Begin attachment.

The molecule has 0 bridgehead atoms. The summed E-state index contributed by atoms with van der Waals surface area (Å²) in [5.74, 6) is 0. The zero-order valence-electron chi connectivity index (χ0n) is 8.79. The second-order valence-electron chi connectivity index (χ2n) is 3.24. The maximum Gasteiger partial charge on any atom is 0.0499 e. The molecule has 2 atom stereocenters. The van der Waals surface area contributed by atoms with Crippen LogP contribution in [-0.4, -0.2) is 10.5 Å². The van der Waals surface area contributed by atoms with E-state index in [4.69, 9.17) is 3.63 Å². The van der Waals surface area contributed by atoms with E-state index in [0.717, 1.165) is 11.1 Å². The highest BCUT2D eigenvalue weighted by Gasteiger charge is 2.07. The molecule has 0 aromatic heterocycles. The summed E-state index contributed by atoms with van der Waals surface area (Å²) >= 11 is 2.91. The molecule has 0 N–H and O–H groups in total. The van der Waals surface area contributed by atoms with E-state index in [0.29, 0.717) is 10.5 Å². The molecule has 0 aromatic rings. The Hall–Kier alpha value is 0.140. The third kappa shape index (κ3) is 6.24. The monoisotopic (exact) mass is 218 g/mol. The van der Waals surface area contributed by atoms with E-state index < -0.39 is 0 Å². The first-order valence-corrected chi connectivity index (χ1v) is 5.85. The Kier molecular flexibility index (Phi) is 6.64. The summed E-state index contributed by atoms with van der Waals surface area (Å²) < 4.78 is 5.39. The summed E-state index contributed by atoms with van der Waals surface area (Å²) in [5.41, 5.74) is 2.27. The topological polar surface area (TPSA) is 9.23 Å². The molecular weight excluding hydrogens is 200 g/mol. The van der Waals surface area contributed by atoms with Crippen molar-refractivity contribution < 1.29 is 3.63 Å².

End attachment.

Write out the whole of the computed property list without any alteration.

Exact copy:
The molecule has 0 bridgehead atoms. The summed E-state index contributed by atoms with van der Waals surface area (Å²) in [5.74, 6) is 0. The zero-order valence-electron chi connectivity index (χ0n) is 8.79. The second-order valence-electron chi connectivity index (χ2n) is 3.24. The maximum Gasteiger partial charge on any atom is 0.0499 e. The molecule has 2 atom stereocenters. The van der Waals surface area contributed by atoms with Crippen LogP contribution in [-0.4, -0.2) is 10.5 Å². The van der Waals surface area contributed by atoms with E-state index in [4.69, 9.17) is 3.63 Å². The van der Waals surface area contributed by atoms with E-state index in [0.717, 1.165) is 11.1 Å². The highest BCUT2D eigenvalue weighted by Gasteiger charge is 2.07. The molecule has 0 aromatic heterocycles. The summed E-state index contributed by atoms with van der Waals surface area (Å²) >= 11 is 2.91. The molecule has 0 N–H and O–H groups in total. The van der Waals surface area contributed by atoms with E-state index in [0.29, 0.717) is 10.5 Å². The molecule has 0 aromatic rings. The Hall–Kier alpha value is 0.140. The third kappa shape index (κ3) is 6.24. The monoisotopic (exact) mass is 218 g/mol. The van der Waals surface area contributed by atoms with E-state index < -0.39 is 0 Å². The first-order valence-corrected chi connectivity index (χ1v) is 5.85. The Kier molecular flexibility index (Phi) is 6.64. The summed E-state index contributed by atoms with van der Waals surface area (Å²) < 4.78 is 5.39. The summed E-state index contributed by atoms with van der Waals surface area (Å²) in [5.41, 5.74) is 2.27. The topological polar surface area (TPSA) is 9.23 Å². The molecular weight excluding hydrogens is 200 g/mol. The van der Waals surface area contributed by atoms with Crippen molar-refractivity contribution < 1.29 is 3.63 Å².